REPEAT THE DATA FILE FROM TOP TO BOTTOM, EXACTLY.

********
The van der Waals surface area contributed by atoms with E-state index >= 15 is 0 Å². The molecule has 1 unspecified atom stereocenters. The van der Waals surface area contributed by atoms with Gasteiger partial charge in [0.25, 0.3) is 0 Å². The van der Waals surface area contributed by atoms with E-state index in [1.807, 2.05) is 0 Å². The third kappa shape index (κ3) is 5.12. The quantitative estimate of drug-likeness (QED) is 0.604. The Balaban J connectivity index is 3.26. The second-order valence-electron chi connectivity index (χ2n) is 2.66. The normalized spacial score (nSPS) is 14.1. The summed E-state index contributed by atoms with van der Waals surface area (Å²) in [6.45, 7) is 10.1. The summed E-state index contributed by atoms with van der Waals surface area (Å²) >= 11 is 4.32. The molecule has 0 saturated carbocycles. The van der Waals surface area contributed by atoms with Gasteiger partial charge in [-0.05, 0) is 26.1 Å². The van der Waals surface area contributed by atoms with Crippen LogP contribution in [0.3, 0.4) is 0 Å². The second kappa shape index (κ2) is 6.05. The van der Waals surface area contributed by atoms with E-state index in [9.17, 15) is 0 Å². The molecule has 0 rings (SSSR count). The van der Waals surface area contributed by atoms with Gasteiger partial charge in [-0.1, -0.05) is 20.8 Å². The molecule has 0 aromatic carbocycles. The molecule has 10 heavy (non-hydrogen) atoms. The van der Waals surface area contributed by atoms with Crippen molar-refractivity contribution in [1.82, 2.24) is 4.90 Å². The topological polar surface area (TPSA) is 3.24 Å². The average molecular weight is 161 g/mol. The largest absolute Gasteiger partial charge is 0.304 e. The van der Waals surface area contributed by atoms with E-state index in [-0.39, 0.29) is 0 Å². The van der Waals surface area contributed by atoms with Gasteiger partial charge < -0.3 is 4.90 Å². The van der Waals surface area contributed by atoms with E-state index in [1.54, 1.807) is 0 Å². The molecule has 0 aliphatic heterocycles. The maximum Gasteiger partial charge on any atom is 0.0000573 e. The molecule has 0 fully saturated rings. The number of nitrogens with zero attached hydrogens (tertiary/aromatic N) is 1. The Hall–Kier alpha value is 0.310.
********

The van der Waals surface area contributed by atoms with E-state index >= 15 is 0 Å². The molecule has 1 unspecified atom stereocenters. The van der Waals surface area contributed by atoms with Gasteiger partial charge in [0.25, 0.3) is 0 Å². The van der Waals surface area contributed by atoms with E-state index in [1.807, 2.05) is 0 Å². The third kappa shape index (κ3) is 5.12. The quantitative estimate of drug-likeness (QED) is 0.604. The Balaban J connectivity index is 3.26. The second-order valence-electron chi connectivity index (χ2n) is 2.66. The normalized spacial score (nSPS) is 14.1. The summed E-state index contributed by atoms with van der Waals surface area (Å²) in [6.45, 7) is 10.1. The summed E-state index contributed by atoms with van der Waals surface area (Å²) >= 11 is 4.32. The molecule has 0 saturated carbocycles. The van der Waals surface area contributed by atoms with Gasteiger partial charge in [-0.05, 0) is 26.1 Å². The van der Waals surface area contributed by atoms with Crippen LogP contribution in [0.3, 0.4) is 0 Å². The second kappa shape index (κ2) is 6.05. The van der Waals surface area contributed by atoms with E-state index in [9.17, 15) is 0 Å². The molecule has 0 rings (SSSR count). The van der Waals surface area contributed by atoms with Gasteiger partial charge in [-0.1, -0.05) is 20.8 Å². The molecule has 0 aromatic carbocycles. The molecule has 10 heavy (non-hydrogen) atoms. The van der Waals surface area contributed by atoms with Crippen molar-refractivity contribution in [1.82, 2.24) is 4.90 Å². The topological polar surface area (TPSA) is 3.24 Å². The average molecular weight is 161 g/mol. The largest absolute Gasteiger partial charge is 0.304 e. The van der Waals surface area contributed by atoms with E-state index in [-0.39, 0.29) is 0 Å². The van der Waals surface area contributed by atoms with Gasteiger partial charge < -0.3 is 4.90 Å². The van der Waals surface area contributed by atoms with E-state index in [1.54, 1.807) is 0 Å². The molecule has 0 aliphatic heterocycles. The maximum Gasteiger partial charge on any atom is 0.0000573 e. The molecule has 0 fully saturated rings. The number of nitrogens with zero attached hydrogens (tertiary/aromatic N) is 1. The Hall–Kier alpha value is 0.310.